The materials in this chapter concern two procedural hurdles that defendants may confront at trial. We will first discuss presumptions, which are far less prevalent in criminal practice now than several decades ago. Our attention for the remainder of the chapter, and indeed of the book, will be almost exclusively on the place of “defenses” in the criminal law. These are unsettled areas of the law. The notion that defenses can be categorized as either excuse or justification, which is the primary topic in this chapter, is new to Anglo-Saxon jurisprudence. The distinction, however, is hardly academic; it has many practical, as well as theoretical, implications.
This chapter investigates what we mean when we say that D has a “defense.” Does a defense relate to an element of the crime? If so, how? May the state require the defendant to carry the burden of proof on a “defense”? And by what procedural mechanisms or labels may it do that? Chapters 16 and 17 investigate specific kinds of defensive claims. Chapter 16 looks at many claims that may be classified as “justifications,” while Chapter 17 considers claims of “excuse.” Throughout those two chapters, however, we will refer back to the issues raised in this chapter. They are all of the same cloth.
One procedural device by which the state may attempt to shift the burden of proof (or production) to the defendant is a presumption. Civil law employs many kinds of presumptions. Some are “conclusive”—no matter what proof the opposing party wishes to present, the law will “presume” the fact against her. For example, the common law presumed that a child born to a married woman was the child of the husband. No contrary facts, such as that the husband was infertile or that he had been absent for one year (or even ten), were admissible to rebut the presumption. This was a policy decision. The courts did not wish to inquire into the private lives of married couples, nor did they wish unnecessarily to label children as “illegitimate.”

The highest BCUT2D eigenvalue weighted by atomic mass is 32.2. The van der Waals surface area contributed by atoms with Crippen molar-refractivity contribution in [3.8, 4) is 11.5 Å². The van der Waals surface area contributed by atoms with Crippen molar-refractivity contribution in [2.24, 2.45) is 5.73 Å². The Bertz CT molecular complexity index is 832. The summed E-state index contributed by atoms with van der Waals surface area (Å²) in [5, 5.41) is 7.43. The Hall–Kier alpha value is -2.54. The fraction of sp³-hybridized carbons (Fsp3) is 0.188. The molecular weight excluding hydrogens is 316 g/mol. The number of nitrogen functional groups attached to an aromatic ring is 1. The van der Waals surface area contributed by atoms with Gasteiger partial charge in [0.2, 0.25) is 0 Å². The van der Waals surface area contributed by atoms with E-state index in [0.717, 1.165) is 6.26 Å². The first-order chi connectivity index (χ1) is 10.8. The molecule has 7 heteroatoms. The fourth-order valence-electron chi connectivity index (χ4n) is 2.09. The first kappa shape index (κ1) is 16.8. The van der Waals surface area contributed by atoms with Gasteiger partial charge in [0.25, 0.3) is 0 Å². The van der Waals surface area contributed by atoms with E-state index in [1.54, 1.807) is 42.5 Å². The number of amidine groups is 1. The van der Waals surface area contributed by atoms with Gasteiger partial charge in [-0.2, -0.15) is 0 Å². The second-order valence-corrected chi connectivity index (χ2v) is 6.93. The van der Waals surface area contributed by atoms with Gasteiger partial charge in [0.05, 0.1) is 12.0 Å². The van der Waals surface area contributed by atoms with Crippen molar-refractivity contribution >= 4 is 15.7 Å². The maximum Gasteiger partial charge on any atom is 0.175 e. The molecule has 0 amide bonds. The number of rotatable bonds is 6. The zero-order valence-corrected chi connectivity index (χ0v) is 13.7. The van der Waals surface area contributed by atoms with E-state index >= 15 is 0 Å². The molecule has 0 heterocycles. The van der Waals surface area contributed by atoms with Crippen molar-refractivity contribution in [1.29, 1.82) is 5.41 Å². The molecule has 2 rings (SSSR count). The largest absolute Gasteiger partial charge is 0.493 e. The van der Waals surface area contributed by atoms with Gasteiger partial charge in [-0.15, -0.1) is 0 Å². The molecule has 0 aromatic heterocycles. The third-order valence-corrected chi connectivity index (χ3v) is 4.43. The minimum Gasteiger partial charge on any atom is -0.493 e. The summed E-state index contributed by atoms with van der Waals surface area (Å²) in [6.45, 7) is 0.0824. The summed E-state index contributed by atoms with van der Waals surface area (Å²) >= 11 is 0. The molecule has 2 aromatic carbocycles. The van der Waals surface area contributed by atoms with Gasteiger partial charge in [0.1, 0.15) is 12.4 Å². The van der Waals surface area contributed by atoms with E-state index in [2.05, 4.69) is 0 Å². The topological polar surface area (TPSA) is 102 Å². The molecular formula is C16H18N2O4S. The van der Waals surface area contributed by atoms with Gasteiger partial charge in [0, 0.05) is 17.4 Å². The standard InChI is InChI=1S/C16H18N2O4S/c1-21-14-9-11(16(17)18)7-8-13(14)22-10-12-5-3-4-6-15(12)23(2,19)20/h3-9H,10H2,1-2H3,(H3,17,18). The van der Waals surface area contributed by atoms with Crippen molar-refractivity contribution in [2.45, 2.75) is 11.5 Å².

Other presumptions are established for different reasons. Some are based on common sense and experience. For example, the law presumes that a letter dropped in a government mailbox was delivered because, in the vast majority of cases, when a letter is sent, it actually arrives. By applying this “presumption,” we move the litigation forward. Since, in our common experience, most letters are delivered, once the plaintiff has shown that he put the letter in a mailbox, the defendant must show that our common experience should not be applied to the specific facts of this specific case. It would be needlessly time-consuming to require the plaintiff to show that the letter was delivered. On the other hand, if the defendant wishes to demonstrate that the letter did not arrive, he may be allowed to rebut the presumption. He might, for example, show that the mailbox into which the letter was placed was thereafter robbed, or that, as a normal business matter, the defendant records every incoming piece of mail and that there is no such recording of the plaintiff’s letter.